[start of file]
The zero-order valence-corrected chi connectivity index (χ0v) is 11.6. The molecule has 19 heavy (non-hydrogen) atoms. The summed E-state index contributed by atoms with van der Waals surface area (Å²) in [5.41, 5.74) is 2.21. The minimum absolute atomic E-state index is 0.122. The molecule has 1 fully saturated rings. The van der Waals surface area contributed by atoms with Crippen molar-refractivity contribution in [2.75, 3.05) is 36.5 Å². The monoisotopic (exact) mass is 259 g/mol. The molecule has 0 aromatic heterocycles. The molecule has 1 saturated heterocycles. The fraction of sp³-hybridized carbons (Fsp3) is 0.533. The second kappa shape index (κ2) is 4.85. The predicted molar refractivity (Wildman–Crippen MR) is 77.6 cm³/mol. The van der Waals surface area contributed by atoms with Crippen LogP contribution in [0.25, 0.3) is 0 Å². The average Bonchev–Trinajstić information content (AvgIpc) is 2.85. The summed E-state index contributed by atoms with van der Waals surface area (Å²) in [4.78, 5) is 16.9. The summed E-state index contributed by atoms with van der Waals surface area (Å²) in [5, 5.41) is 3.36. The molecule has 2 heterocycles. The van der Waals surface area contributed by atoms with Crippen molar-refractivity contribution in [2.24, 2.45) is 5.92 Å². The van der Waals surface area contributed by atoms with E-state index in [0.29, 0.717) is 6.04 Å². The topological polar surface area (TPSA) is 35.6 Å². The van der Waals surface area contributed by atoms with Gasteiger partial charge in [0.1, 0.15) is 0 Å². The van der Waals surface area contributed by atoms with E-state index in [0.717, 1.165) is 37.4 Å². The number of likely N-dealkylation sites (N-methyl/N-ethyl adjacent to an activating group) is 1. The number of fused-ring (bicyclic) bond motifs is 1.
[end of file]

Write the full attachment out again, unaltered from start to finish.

The zero-order valence-corrected chi connectivity index (χ0v) is 11.6. The molecule has 19 heavy (non-hydrogen) atoms. The summed E-state index contributed by atoms with van der Waals surface area (Å²) in [5.41, 5.74) is 2.21. The minimum absolute atomic E-state index is 0.122. The molecule has 1 fully saturated rings. The van der Waals surface area contributed by atoms with Crippen molar-refractivity contribution in [2.75, 3.05) is 36.5 Å². The monoisotopic (exact) mass is 259 g/mol. The molecule has 0 aromatic heterocycles. The molecule has 1 saturated heterocycles. The fraction of sp³-hybridized carbons (Fsp3) is 0.533. The second kappa shape index (κ2) is 4.85. The predicted molar refractivity (Wildman–Crippen MR) is 77.6 cm³/mol. The van der Waals surface area contributed by atoms with Crippen LogP contribution in [0.25, 0.3) is 0 Å². The average Bonchev–Trinajstić information content (AvgIpc) is 2.85. The summed E-state index contributed by atoms with van der Waals surface area (Å²) in [4.78, 5) is 16.9. The summed E-state index contributed by atoms with van der Waals surface area (Å²) in [5, 5.41) is 3.36. The molecule has 2 heterocycles. The van der Waals surface area contributed by atoms with Crippen molar-refractivity contribution in [2.24, 2.45) is 5.92 Å². The van der Waals surface area contributed by atoms with E-state index in [0.29, 0.717) is 6.04 Å². The topological polar surface area (TPSA) is 35.6 Å². The van der Waals surface area contributed by atoms with Gasteiger partial charge in [0.1, 0.15) is 0 Å². The van der Waals surface area contributed by atoms with E-state index in [0.717, 1.165) is 37.4 Å². The number of likely N-dealkylation sites (N-methyl/N-ethyl adjacent to an activating group) is 1. The number of fused-ring (bicyclic) bond motifs is 1.